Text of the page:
By Champ Clark
Updated February 14, 2011 12:00 PM

Just like Geoffrey Rush onscreen in The King’s Speech, real-life speech therapist Lionel Logue had “huge charisma and great confidence,” says the film’s screenwriter David Seidler. But even Rush didn’t quite do Logue justice in one key regard. As a young man, says Seidler, “Logue really looked like Paul Newman.”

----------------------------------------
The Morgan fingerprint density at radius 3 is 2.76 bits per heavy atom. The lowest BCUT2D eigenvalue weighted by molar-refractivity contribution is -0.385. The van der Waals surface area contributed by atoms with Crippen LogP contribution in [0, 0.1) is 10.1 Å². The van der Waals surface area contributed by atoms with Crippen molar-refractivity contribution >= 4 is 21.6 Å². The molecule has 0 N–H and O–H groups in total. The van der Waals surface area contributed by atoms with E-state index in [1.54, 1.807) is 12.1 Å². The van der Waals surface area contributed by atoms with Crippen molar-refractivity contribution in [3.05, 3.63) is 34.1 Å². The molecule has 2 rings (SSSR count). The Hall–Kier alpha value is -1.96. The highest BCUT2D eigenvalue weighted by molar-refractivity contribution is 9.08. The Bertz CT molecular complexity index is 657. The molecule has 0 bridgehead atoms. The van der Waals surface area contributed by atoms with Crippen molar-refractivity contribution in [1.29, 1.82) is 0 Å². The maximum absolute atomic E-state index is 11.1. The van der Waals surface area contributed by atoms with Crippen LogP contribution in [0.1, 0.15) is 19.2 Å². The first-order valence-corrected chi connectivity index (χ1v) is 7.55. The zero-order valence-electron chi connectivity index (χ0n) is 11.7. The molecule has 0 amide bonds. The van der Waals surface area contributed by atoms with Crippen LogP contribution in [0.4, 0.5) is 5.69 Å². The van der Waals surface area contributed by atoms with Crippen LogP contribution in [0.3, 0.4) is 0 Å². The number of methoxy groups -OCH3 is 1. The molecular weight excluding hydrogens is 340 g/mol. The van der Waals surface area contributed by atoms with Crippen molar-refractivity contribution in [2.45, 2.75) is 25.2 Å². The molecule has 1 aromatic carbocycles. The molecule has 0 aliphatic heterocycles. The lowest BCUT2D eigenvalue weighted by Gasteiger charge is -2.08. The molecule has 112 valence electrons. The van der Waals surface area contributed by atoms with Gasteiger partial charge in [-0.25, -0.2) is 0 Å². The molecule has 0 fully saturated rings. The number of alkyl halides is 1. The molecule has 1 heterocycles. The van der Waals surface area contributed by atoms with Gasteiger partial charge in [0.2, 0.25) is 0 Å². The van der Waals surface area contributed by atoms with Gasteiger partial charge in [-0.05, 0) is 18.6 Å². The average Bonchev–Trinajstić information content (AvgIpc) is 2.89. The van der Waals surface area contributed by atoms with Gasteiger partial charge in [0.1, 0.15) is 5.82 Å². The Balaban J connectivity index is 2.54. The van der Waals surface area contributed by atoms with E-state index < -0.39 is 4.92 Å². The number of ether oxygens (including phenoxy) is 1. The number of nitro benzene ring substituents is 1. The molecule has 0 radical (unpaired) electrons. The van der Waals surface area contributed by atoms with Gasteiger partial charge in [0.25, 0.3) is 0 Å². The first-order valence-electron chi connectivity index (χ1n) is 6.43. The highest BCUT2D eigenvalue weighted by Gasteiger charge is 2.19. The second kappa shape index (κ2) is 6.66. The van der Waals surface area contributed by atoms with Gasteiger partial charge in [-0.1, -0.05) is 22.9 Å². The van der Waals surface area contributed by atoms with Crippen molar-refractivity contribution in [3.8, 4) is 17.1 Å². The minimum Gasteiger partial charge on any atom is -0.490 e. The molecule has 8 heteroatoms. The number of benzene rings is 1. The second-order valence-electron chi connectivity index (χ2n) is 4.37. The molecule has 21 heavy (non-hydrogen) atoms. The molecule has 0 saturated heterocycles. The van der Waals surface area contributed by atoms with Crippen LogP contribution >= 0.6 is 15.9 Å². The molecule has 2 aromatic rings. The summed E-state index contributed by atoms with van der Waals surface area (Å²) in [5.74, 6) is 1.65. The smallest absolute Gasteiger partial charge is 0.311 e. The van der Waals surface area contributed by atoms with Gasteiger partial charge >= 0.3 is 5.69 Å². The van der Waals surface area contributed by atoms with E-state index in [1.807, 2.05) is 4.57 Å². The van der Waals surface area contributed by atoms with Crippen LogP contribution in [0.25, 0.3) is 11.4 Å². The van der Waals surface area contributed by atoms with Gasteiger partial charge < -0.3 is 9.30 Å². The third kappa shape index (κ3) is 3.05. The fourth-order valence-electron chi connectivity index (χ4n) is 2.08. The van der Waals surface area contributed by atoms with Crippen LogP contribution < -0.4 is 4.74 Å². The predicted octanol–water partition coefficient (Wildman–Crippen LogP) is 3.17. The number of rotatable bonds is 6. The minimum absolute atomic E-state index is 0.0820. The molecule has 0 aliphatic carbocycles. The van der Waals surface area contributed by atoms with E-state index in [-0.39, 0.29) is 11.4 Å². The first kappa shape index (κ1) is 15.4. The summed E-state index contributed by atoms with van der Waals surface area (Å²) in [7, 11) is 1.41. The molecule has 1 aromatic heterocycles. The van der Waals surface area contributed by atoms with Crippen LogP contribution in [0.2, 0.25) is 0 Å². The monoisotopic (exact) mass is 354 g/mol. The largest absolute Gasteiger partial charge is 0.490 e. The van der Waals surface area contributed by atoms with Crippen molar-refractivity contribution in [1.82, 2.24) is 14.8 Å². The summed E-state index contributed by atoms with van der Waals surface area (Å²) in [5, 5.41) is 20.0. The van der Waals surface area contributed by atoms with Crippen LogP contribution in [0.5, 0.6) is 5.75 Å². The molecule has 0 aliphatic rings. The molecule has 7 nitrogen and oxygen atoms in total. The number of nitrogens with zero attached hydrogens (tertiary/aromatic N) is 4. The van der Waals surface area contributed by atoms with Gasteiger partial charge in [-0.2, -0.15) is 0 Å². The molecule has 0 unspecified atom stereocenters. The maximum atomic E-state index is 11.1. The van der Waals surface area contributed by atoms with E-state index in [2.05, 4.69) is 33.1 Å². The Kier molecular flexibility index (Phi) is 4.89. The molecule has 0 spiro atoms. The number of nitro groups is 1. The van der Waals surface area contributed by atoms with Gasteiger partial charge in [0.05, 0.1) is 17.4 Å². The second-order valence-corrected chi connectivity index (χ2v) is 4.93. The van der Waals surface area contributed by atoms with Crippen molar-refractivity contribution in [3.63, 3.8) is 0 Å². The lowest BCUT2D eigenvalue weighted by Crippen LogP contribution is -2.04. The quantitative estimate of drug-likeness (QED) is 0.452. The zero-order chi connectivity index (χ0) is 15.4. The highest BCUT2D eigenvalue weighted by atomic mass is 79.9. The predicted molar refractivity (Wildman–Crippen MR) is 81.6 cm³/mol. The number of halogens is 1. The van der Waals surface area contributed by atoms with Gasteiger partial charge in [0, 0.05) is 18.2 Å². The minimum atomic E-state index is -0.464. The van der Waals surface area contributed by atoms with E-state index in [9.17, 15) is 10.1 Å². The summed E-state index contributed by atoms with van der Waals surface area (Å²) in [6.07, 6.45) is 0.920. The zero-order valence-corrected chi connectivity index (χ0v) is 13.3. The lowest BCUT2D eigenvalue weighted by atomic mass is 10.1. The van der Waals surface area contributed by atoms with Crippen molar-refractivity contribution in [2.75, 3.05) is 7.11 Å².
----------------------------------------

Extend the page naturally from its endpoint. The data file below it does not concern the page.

Now, more than 50 years after Logue’s death, the tenacious Australian with the leading-man looks is finally in the spotlight. The King’s Speech, which leads the Oscar race with 12 nominations, pulls back the curtain on Logue’s role in helping Britain’s King George VI overcome a lifelong stammer. An amateur actor, self-taught therapist and father of three, “he was a pragmatic man, so he’d often offer the King his opinion,” says Logue’s grandson Mark, 45, who allowed filmmakers access to his grandfather’s diaries and letters. Yet the men’s bond largely remained a secret until after the 2002 death of George’s widow, the Queen Mum, who had feared embarrassment over the highly personal story. “If the Queen Mum says, ‘Please wait,’ you wait,” says Seidler. Logue, who died in 1953, a year after George VI, never sought publicity but would have been proud of the film, believes his grandson: “He was a colonial boy done good.”